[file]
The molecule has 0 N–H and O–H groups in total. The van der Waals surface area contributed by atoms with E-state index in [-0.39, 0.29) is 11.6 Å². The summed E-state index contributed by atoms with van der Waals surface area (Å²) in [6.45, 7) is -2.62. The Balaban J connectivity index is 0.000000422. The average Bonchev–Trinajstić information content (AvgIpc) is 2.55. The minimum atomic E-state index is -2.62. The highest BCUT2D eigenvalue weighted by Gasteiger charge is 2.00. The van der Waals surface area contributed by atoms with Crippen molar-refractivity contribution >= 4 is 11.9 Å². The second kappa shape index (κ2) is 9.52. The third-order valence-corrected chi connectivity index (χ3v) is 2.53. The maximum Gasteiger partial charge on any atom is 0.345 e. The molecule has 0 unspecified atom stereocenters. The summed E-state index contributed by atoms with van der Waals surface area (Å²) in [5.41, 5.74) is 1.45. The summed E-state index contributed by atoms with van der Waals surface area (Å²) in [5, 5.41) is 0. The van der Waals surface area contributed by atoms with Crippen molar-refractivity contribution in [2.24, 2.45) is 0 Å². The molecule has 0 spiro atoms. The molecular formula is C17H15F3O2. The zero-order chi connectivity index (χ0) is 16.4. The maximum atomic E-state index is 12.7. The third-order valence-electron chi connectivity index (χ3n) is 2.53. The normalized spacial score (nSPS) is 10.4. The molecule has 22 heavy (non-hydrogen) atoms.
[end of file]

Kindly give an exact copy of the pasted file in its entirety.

The molecule has 0 N–H and O–H groups in total. The van der Waals surface area contributed by atoms with E-state index in [-0.39, 0.29) is 11.6 Å². The summed E-state index contributed by atoms with van der Waals surface area (Å²) in [6.45, 7) is -2.62. The Balaban J connectivity index is 0.000000422. The average Bonchev–Trinajstić information content (AvgIpc) is 2.55. The minimum atomic E-state index is -2.62. The highest BCUT2D eigenvalue weighted by Gasteiger charge is 2.00. The van der Waals surface area contributed by atoms with Crippen molar-refractivity contribution >= 4 is 11.9 Å². The second kappa shape index (κ2) is 9.52. The third-order valence-corrected chi connectivity index (χ3v) is 2.53. The maximum Gasteiger partial charge on any atom is 0.345 e. The molecule has 0 unspecified atom stereocenters. The summed E-state index contributed by atoms with van der Waals surface area (Å²) in [5.41, 5.74) is 1.45. The summed E-state index contributed by atoms with van der Waals surface area (Å²) in [5, 5.41) is 0. The van der Waals surface area contributed by atoms with Crippen molar-refractivity contribution in [2.24, 2.45) is 0 Å². The molecule has 0 spiro atoms. The molecular formula is C17H15F3O2. The zero-order chi connectivity index (χ0) is 16.4. The maximum atomic E-state index is 12.7. The third-order valence-electron chi connectivity index (χ3n) is 2.53. The normalized spacial score (nSPS) is 10.4. The molecule has 22 heavy (non-hydrogen) atoms.